An excerpt from Cybersecurity and Cyberwar: What Everyone Needs to Know by P.W. Singer and Allan Friedman
For a few hours in February 2008, Pakistan held hostage all the world’s cute cat videos.
The situation came about when the Pakistani government, in an attempt to prevent its own citizens from accessing what it decided was offensive content, ordered Pakistan Telecom to block access to the video-sharing website YouTube. To do so, Pakistan Telecom falsely informed its customers’ computers that the most direct route to YouTube was through Pakistan Telecom and then prevented Pakistani users from reaching the genuine YouTube site. Unfortunately, the company’s network shared this false claim of identity beyond its own network, and the false news of the most direct way to YouTube spread across the Internet’s underlying mechanisms. Soon over two-thirds of all the world’s Internet users were being misdirected to the fake YouTube location, which, in turn, overwhelmed Pakistan Telecom’s own network.
The effects were temporary, but the incident underscores the importance of knowing how the Internet works. The best way to gain this understanding is to walk through how information gets from one place to another in the virtual world. It’s a bit complex, but we’ll do our best to make it easy.
Suppose you wanted to visit the informative and—dare we say—entertaining website of the Brookings Institution, the think tank where we work. In essence, you have asked your device to talk to a computer controlled by Brookings in Washington, DC. Your machine must learn where that computer is and establish a connection to enable communication.
The first thing your computer needs to know is how to find the servers that host the Brookings web page. To do that, it will use the Internet Protocol (IP) number that serves as the address for endpoints on the Internet. Your machine was most likely automatically assigned an IP address by your Internet service provider or whatever network you are using. It also knows the address of its router, or the path to the broader Internet. Finally, your computer knows the address of a Domain Name System server.
The Domain Name System, or DNS, is the protocol and infrastructure through which computers connect domain names (human memorable names like Brookings.edu) to their corresponding IP addresses (machine data like 126.96.36.199). The DNS is global and decentralized. Its architecture can be thought of as a tree. The “root” of the tree serves as the orientation point for the Domain Name System. Above that are the top-level domains. These are the country codes such as .uk, as well as other domains like .com and .net. Each of these top-level domains is then subdivided. Many countries have specific second-level domains, such as co.uk and ac.uk, to denote business and academic institutions, respectively.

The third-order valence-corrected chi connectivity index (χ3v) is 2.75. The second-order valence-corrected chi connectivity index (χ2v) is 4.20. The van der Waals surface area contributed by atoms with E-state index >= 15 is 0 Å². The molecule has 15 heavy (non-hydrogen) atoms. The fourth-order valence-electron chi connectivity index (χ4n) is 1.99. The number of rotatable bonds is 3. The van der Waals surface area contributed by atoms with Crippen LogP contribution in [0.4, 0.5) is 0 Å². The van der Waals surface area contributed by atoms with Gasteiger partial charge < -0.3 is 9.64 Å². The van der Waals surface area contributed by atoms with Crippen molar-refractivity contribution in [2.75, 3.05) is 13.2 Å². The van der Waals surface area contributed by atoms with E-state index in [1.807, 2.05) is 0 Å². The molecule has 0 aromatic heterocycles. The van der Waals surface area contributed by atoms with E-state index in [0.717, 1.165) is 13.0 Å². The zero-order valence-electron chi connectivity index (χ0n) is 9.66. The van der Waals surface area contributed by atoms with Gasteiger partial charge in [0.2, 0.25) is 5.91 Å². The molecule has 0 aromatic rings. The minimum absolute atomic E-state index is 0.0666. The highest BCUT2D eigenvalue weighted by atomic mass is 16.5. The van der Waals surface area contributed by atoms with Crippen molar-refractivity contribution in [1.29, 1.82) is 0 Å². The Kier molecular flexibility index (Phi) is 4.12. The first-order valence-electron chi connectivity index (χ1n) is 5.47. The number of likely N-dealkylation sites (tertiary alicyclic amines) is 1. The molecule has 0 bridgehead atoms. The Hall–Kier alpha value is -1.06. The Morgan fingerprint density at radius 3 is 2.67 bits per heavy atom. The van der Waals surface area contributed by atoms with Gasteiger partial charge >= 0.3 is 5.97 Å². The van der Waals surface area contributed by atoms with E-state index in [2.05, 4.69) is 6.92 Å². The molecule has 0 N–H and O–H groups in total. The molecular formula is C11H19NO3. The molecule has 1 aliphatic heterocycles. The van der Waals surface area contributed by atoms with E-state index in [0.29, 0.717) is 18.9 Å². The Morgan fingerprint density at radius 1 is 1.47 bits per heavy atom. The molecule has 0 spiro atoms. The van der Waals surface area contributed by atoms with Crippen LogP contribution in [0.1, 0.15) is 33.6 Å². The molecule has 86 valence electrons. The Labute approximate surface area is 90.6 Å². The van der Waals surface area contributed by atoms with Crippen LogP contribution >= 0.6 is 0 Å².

Entry into the club of top-level domains is controlled internationally through the Internet Corporation for Assigned Names and Numbers (ICANN), a private, nonprofi t organization created in 1998 to run the various Internet administration and operations tasks that had previously been performed by US government organizations.
Each top-level domain is run by a registry that sets its own internal policies about domains. Organizations, such as Brookings or Apple or the US Department of State, acquire their domains through intermediaries called registrars. These registrars coordinate with each other to ensure the domain names in each top-level domain remain unique. In turn, each domain manages its own subdomains, such as mail.yahoo.com.
To reach the Brookings domain, your computer will query the DNS system through a series of resolvers. The basic idea is to go up the levels of the tree. Starting with the root, it will be pointed to the record for .edu, which is managed by Educause. Educause is the organization of some 2,000 educational institutions that maintains the list of every domain registered in .edu. From this list, your computer will then learn the specific IP address of Brookings’s internal name server. This will allow it to address specific queries about content or applications from inside the Brookings domain. Then, the Brookings name server will direct your computer to the specific content it is looking for, by returning the IP address of the machine that hosts it.
The Pakistan example shows what happens when that trust is abused. The government censors “broke the Internet” by falsely claiming to have direct access to the IP address that serves YouTube. This was a narrow, local, politically motivated announcement. But because of how the Internet works, soon every ISP in Asia was trying to route all their YouTube traffic to Pakistan, solely because they believed it was closer than the real intended destination. The models they were building were based on false information. As more networks did this, their neighbors also came to believe that YouTube was the Pakistani IP address. The whole mess wasn’t resolved until Google engineers advertised the correct routes aggressively across the network.
In sum, understanding the Internet’s basic decentralized architecture provides two insights for cybersecurity. It offers an appreciation of how the Internet functions without top-down coordination. But it also shows the importance of the Internet’s users and gatekeepers behaving properly, and how certain built-in choke points can create great vulnerabilities if they don’t.
P.W. Singer is Director of the Center for 21st Century Security and Intelligence at the Brookings Institution. Allan Friedman is a Visiting Scholar at the Cyber Security Policy Research Institute, School of Engineering and Applied Sciences at George Washington University. Together they are the authors of Cybersecurity and Cyberwar: What Everyone Needs to Know.
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